Renewable energy = high upfront costs… right? Yes, if you’re paying someone else to put your system together for you. Now, that seems like kind of a no-brainer for most of us: I certainly don’t feel like I know enough to build my own solar panel array or wind turbine. But folks like Marcin Jakubowski of Open Source Ecology, and Daniel Connell, who created the Solarflower, think that an awful lot of us can build relatively sophisticated technology on our own… if we have the right instructions, and if the materials and tools required are easily available. Both of these men have committed themselves to creating, and then sharing, technology appropriate for sustainable development in the world’s poorest regions… but that doesn’t mean you couldn’t also try it out in your back yard.
Daniel reached out to me last week to share his newest tutorial at SolarFlower.org, which shows you how to build a wind turbine. I’ll let him explain it:
The turbine uses the ~40% mechanically efficient Lenz2 lift+drag design. It is made entirely from scrap materials except for the bolts and pop rivets, and should cost about $15-$30 for the three vane version, which can be made by one person in six hours without much effort. Adding an extra three vanes to the bottom… will give twice as much power and also greater stability as the contact point is then moved to the center of the turbine rather than the base.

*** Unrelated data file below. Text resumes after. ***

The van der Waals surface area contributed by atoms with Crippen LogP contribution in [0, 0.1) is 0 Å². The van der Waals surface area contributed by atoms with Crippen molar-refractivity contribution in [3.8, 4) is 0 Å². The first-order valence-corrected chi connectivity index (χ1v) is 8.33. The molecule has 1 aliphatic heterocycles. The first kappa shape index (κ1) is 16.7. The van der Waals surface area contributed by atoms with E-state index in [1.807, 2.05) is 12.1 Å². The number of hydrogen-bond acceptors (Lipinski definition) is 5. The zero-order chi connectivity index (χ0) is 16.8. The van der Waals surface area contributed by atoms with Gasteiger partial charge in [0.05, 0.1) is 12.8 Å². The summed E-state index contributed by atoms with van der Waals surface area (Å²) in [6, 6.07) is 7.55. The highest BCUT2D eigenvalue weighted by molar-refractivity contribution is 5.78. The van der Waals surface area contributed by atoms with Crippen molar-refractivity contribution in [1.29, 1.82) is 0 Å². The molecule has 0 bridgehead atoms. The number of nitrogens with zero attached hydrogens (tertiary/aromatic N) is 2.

I think the $15-30 figure assumes that you have access to the necessary tools, but even if you went out and bought them all, you’re still talking about a wind turbine for significantly less than retail and installation.
Is it safe, though? Take a look at a this test of a prototype…
Impressive! I’ve love to hear from anyone with some engineering chops: what do you think of the plan? Would you try building one yourself? If you do, let us know, of course… and keep in mind that Daniel’s approach is “open source,” so share ideas you have for improving the plan.
Image credit: Vertical Axis Wind Turbine Plan at Instructables
Is this some kind of a joke? I see a SINGLE bicycle bearing and no power train leading to a real load. Seriously? Are people really that foolish?
A proof of concept perhaps?… I would like to see what you get if you put the hub on a DC motor…
My estimate would be around $300 that would include a regulator, battery, and heavy duty wiring.